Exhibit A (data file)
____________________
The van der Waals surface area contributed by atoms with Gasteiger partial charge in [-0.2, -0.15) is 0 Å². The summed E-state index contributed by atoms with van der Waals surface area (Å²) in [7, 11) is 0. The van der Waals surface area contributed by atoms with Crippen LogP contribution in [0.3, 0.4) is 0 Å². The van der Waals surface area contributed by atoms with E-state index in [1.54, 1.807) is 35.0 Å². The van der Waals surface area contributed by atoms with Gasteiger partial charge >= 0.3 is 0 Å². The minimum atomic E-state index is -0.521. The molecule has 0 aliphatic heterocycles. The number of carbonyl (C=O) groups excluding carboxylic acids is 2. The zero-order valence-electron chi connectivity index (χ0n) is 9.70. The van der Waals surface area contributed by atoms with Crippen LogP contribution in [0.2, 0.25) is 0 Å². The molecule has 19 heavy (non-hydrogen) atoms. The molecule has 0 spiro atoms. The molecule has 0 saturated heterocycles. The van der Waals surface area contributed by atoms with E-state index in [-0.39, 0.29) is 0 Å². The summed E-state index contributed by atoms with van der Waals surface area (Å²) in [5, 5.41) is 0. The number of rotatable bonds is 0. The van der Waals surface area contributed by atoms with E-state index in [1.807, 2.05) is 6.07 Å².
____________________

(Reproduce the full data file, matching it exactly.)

The van der Waals surface area contributed by atoms with Gasteiger partial charge in [-0.2, -0.15) is 0 Å². The summed E-state index contributed by atoms with van der Waals surface area (Å²) in [7, 11) is 0. The van der Waals surface area contributed by atoms with Crippen LogP contribution in [0.3, 0.4) is 0 Å². The van der Waals surface area contributed by atoms with E-state index in [1.54, 1.807) is 35.0 Å². The van der Waals surface area contributed by atoms with Gasteiger partial charge >= 0.3 is 0 Å². The minimum atomic E-state index is -0.521. The molecule has 0 aliphatic heterocycles. The number of carbonyl (C=O) groups excluding carboxylic acids is 2. The zero-order valence-electron chi connectivity index (χ0n) is 9.70. The van der Waals surface area contributed by atoms with Crippen LogP contribution in [0.2, 0.25) is 0 Å². The molecule has 19 heavy (non-hydrogen) atoms. The molecule has 0 spiro atoms. The molecule has 0 saturated heterocycles. The van der Waals surface area contributed by atoms with E-state index in [-0.39, 0.29) is 0 Å². The summed E-state index contributed by atoms with van der Waals surface area (Å²) in [5, 5.41) is 0. The number of rotatable bonds is 0. The van der Waals surface area contributed by atoms with E-state index in [1.807, 2.05) is 6.07 Å².